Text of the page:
The third Donnie Yen and Wilson Yip’s collaboration marks their return to the “SPL” roots, with Yen again playing a no-nonsense righteous cop role. Reminiscent of a straightforward cop vs. criminal action genre seen in the 80s and 90s, “Flash Point” sees Donnie Yen famously incorporating mixed martial arts (MMA) into his fight scene, notably during the final duel against Collin Chou.

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6) Ip Man (2008)

Donnie Yen’s second-wave comeback hits another breakthrough in “Ip Man”, which also marked his fourth time collaborating with Wilson Yip. At the time of its release, the movie was a huge hit both critically and financially. It even won the coveted Best Film at the 28th Hong Kong Film Awards while Yen himself scored a rare Best Actor nomination. Today, most modern audience associate Donnie Yen with his iconic Wing Chun grandmaster role and frankly, it’s easy to see why. Yen’s perfectly down-to-earth role matches well with his impressive Wing Chun martial arts skill during the fight scenes, notably the famous scene where he single-handedly defeats 10 of Hiroyuki Ikeuchi’s General Miura’s students.

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7) Ip Man 2 (2010)

By the time the first movie hit the big screen in 2008, the “Ip Man” craze had already surged into an overnight sensation. Which explains why the arrival of “Ip Man 2” made more money than its predecessor. Never mind the fact that the story rehashes the same theme of nationalistic pride seen in the first movie. What matters the most is Yen’s committed role as well as some of his impressive fight scenes including a brief but memorable duel against Sammo Hung atop a table.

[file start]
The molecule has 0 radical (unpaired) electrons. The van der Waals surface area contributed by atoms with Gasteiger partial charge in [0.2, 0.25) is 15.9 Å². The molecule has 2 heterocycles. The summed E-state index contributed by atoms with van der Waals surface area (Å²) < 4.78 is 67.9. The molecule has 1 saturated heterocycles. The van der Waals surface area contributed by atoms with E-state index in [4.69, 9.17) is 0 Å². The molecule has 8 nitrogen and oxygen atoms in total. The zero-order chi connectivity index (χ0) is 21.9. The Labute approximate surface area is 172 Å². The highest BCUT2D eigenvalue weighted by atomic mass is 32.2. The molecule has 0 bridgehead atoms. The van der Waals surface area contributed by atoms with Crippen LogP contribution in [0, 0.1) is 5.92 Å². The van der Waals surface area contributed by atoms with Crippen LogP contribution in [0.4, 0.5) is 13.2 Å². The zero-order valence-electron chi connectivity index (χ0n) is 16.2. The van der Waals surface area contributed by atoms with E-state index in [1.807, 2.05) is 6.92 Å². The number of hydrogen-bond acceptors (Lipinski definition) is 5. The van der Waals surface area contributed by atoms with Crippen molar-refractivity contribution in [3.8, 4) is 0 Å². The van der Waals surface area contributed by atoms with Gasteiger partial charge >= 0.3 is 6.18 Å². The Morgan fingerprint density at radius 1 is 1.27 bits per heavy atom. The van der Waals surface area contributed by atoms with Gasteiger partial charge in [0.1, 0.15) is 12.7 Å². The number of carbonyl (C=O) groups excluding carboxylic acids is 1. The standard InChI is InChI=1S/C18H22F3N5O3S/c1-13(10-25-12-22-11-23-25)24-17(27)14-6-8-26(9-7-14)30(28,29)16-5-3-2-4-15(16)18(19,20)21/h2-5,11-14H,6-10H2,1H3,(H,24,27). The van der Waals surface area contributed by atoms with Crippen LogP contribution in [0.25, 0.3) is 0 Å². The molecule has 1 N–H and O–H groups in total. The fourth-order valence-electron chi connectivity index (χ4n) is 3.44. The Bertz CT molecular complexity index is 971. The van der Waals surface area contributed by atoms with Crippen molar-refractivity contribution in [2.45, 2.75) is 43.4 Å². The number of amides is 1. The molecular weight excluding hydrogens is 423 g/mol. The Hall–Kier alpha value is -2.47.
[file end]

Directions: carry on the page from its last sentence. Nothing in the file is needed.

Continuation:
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8) Wu Xia (2011)

Think “Sherlock Holmes” and “CSI” in the guise of an otherwise old-fashioned wuxia genre — that’s how director Peter Chan chose to play out in “Wu Xia”. Apart from its inventive storyline with a detective-mystery angle, Donnie Yen made quite a lasting impression in his dramatic turn as the former assassin-turned-family man trying to escape from his dark past. The movie is also notable for its action sequences including the one involving his fight against Shaw Brothers vet Kara Hui.

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9) Kung Fu Jungle (2014)

Imagine an action movie where an arrogant fighter seeks to challenge every top martial-arts expert. No doubt an oft-told storyline that we have seen countless times in Hong Kong martial arts genre. But “Kung Fu Jungle” sees veteran director Teddy Chen (2009’s “Bodyguards and Assassins”) brilliantly transplanting the otherwise old-fashioned genre into a modern-day setting. The movie also showcased Donnie Yen’s memorable fight scene against Wang Baoqiang in the middle of the highway.

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10) Ip Man 3 (2015)

A significant improvement over the last two “Ip Man” movies, this third instalment sees returning director Wilson Yip getting up close and personal with Donnie Yen’s title character. The movie takes a creative risk by scaling down the first two movies’ nationalistic-heavy themes in favour of a more personal drama involving family values. And at the same time, “Ip Man 3” also boasts some of the franchise’s best action setpieces including Yen’s three separate one-on-one duels against Sarut Khanwilai, Mike Tyson and Max Zhang in different occasions.